Ethnic differences in use of inpatient mental health services by blacks, whites, and Hispanics in a national insured population.
OBJECTIVE: We examine whether ethnic differences in use of inpatient mental health services exist when the usually confounding effects of minority status and culture are minimized or controlled. DATA SOURCES AND STUDY SETTING: Secondary analyses were conducted using a national insurance claims database for 1.2 million federal employees and their dependents insured by the Blue Cross/Blue Shield (BC/BS) Federal Employees Plan (FEP). STUDY DESIGN: The Andersen-Newman model of health utilization was used to analyze predisposing, enabling, and need variables as predictors of inpatient mental health utilization during 1983. The study design was cross-sectional. DATA COLLECTION: The study database was made up of BC/BS insurance claims, Office of Personnel Management employee data, and Area Resource File data. PRINCIPAL FINDINGS: No significant differences were found among blacks, whites, and Hispanics in the probability of a psychiatric hospitalization or in the number of inpatient psychiatric days. Regression analyses revealed younger age and psychiatric treatment of other family members as significant predictors of a hospitalization; region of residence, younger age, hospital bed availability, and high option plan enrollment were significant predictors of the number of treatment days. CONCLUSIONS: Ethnic differences in use of inpatient mental health services were not significant in this generously insured population. Further research involving primary data collection among large and diverse samples of ethnic individuals is needed to fully examine the effects of cultural and socioeconomic differences on use of mental health services.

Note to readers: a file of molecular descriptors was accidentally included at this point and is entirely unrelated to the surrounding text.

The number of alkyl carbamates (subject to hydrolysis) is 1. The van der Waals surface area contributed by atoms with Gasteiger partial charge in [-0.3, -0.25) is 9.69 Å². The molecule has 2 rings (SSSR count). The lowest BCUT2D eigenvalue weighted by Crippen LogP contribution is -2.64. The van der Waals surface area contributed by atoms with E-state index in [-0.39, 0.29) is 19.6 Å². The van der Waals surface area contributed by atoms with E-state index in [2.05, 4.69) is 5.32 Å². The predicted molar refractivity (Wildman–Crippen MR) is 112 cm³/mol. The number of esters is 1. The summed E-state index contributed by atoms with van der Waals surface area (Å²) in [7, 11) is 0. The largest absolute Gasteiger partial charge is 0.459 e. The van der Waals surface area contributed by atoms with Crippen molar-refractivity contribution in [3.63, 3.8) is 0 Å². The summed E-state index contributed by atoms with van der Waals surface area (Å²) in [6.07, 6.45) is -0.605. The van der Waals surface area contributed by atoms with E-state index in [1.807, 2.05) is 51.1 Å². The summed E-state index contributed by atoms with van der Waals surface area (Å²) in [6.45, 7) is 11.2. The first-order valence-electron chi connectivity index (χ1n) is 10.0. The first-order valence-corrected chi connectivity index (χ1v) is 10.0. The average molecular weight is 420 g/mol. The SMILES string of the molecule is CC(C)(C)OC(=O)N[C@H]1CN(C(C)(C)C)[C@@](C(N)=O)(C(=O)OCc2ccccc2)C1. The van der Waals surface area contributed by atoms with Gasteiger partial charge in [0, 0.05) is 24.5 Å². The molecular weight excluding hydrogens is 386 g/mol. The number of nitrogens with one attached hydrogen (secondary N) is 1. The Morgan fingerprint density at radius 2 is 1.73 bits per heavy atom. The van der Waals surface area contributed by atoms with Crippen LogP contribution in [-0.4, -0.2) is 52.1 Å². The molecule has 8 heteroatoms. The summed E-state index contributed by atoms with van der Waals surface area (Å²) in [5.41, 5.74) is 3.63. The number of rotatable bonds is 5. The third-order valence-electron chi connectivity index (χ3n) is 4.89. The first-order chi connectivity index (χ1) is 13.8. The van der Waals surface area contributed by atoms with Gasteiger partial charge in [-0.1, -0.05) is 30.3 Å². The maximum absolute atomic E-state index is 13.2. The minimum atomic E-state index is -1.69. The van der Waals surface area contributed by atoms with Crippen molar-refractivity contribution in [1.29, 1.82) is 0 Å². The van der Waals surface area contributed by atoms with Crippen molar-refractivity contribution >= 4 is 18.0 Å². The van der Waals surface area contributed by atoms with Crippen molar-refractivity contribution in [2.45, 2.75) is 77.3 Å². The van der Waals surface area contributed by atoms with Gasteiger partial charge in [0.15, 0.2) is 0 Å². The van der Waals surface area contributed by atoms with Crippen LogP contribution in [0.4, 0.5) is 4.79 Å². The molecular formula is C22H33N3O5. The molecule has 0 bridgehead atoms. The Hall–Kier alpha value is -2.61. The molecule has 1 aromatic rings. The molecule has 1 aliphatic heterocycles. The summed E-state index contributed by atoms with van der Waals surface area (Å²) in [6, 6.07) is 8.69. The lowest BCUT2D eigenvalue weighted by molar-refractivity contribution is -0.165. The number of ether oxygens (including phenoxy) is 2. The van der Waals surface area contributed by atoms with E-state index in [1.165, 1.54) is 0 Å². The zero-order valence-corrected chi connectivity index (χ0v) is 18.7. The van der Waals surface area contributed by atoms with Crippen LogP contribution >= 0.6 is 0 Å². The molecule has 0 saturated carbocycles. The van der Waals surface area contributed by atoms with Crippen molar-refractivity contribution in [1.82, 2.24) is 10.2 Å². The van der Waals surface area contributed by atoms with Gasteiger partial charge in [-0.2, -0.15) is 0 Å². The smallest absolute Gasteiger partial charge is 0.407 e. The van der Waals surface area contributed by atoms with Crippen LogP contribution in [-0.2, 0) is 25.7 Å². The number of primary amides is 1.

Padgett, DK; Patrick, C; Burns, BJ; Schlesinger, HJ
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